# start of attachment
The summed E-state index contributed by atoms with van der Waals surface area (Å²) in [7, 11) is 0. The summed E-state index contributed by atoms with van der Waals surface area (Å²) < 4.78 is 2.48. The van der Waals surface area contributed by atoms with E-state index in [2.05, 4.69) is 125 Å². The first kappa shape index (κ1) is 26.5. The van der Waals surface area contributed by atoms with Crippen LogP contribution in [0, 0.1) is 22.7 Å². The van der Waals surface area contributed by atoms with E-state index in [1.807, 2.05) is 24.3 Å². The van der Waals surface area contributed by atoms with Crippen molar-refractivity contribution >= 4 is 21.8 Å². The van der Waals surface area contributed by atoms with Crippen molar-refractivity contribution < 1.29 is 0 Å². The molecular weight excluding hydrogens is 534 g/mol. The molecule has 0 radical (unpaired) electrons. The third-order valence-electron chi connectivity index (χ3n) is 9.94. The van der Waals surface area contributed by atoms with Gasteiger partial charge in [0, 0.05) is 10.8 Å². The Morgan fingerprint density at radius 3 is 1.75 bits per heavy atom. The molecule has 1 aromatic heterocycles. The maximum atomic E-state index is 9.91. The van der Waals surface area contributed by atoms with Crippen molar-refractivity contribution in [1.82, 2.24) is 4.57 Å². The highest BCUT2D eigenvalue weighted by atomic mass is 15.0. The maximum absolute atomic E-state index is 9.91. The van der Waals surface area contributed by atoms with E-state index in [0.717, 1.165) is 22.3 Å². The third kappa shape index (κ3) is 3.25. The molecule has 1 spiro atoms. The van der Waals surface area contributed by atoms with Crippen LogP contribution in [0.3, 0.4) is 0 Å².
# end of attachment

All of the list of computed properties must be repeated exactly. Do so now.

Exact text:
The summed E-state index contributed by atoms with van der Waals surface area (Å²) in [7, 11) is 0. The summed E-state index contributed by atoms with van der Waals surface area (Å²) < 4.78 is 2.48. The van der Waals surface area contributed by atoms with E-state index in [2.05, 4.69) is 125 Å². The first kappa shape index (κ1) is 26.5. The van der Waals surface area contributed by atoms with Crippen LogP contribution in [0, 0.1) is 22.7 Å². The van der Waals surface area contributed by atoms with E-state index in [1.807, 2.05) is 24.3 Å². The van der Waals surface area contributed by atoms with Crippen molar-refractivity contribution >= 4 is 21.8 Å². The van der Waals surface area contributed by atoms with Crippen molar-refractivity contribution < 1.29 is 0 Å². The molecular weight excluding hydrogens is 534 g/mol. The molecule has 0 radical (unpaired) electrons. The third-order valence-electron chi connectivity index (χ3n) is 9.94. The van der Waals surface area contributed by atoms with Gasteiger partial charge in [0, 0.05) is 10.8 Å². The Morgan fingerprint density at radius 3 is 1.75 bits per heavy atom. The molecule has 1 aromatic heterocycles. The maximum atomic E-state index is 9.91. The van der Waals surface area contributed by atoms with Crippen molar-refractivity contribution in [1.82, 2.24) is 4.57 Å². The highest BCUT2D eigenvalue weighted by atomic mass is 15.0. The maximum absolute atomic E-state index is 9.91. The van der Waals surface area contributed by atoms with E-state index in [0.717, 1.165) is 22.3 Å². The third kappa shape index (κ3) is 3.25. The molecule has 1 spiro atoms. The van der Waals surface area contributed by atoms with Crippen LogP contribution in [0.3, 0.4) is 0 Å².